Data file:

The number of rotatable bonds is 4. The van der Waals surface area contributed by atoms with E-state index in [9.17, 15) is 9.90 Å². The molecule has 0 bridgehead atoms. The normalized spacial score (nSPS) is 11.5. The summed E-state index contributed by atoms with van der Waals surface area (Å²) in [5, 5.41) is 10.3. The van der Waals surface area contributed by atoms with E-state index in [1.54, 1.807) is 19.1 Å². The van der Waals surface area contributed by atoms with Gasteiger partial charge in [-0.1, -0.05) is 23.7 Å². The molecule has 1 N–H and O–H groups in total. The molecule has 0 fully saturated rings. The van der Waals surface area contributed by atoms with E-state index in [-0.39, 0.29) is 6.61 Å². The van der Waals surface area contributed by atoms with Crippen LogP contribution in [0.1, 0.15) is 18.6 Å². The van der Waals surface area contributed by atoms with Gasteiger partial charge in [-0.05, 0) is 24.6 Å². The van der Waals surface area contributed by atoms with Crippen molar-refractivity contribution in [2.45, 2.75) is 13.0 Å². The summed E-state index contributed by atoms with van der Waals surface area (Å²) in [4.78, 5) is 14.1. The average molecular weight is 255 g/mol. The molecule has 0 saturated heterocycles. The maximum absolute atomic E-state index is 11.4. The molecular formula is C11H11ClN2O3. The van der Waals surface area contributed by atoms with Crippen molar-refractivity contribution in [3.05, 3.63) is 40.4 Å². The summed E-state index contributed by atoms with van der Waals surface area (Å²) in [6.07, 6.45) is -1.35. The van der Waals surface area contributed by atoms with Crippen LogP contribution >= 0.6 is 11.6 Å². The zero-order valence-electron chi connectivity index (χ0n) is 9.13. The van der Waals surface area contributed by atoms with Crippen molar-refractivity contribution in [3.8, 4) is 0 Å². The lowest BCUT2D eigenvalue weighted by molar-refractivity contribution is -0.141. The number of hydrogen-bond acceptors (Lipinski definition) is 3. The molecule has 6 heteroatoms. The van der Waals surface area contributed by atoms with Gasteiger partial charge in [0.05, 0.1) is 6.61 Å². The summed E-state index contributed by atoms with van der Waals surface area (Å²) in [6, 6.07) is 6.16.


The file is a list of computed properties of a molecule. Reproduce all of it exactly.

The number of rotatable bonds is 4. The van der Waals surface area contributed by atoms with E-state index in [9.17, 15) is 9.90 Å². The molecule has 0 bridgehead atoms. The normalized spacial score (nSPS) is 11.5. The summed E-state index contributed by atoms with van der Waals surface area (Å²) in [5, 5.41) is 10.3. The van der Waals surface area contributed by atoms with E-state index in [1.54, 1.807) is 19.1 Å². The van der Waals surface area contributed by atoms with Gasteiger partial charge in [-0.1, -0.05) is 23.7 Å². The molecule has 1 N–H and O–H groups in total. The molecule has 0 fully saturated rings. The van der Waals surface area contributed by atoms with E-state index in [-0.39, 0.29) is 6.61 Å². The van der Waals surface area contributed by atoms with Crippen LogP contribution in [0.1, 0.15) is 18.6 Å². The van der Waals surface area contributed by atoms with Gasteiger partial charge in [-0.05, 0) is 24.6 Å². The van der Waals surface area contributed by atoms with Crippen molar-refractivity contribution in [2.45, 2.75) is 13.0 Å². The summed E-state index contributed by atoms with van der Waals surface area (Å²) in [4.78, 5) is 14.1. The average molecular weight is 255 g/mol. The molecule has 0 saturated heterocycles. The maximum absolute atomic E-state index is 11.4. The molecular formula is C11H11ClN2O3. The van der Waals surface area contributed by atoms with Crippen molar-refractivity contribution in [3.05, 3.63) is 40.4 Å². The summed E-state index contributed by atoms with van der Waals surface area (Å²) in [6.07, 6.45) is -1.35. The van der Waals surface area contributed by atoms with Crippen LogP contribution >= 0.6 is 11.6 Å². The zero-order valence-electron chi connectivity index (χ0n) is 9.13. The van der Waals surface area contributed by atoms with Crippen molar-refractivity contribution in [3.8, 4) is 0 Å². The lowest BCUT2D eigenvalue weighted by molar-refractivity contribution is -0.141. The number of hydrogen-bond acceptors (Lipinski definition) is 3. The molecule has 6 heteroatoms. The van der Waals surface area contributed by atoms with Gasteiger partial charge in [0.05, 0.1) is 6.61 Å². The summed E-state index contributed by atoms with van der Waals surface area (Å²) in [6, 6.07) is 6.16.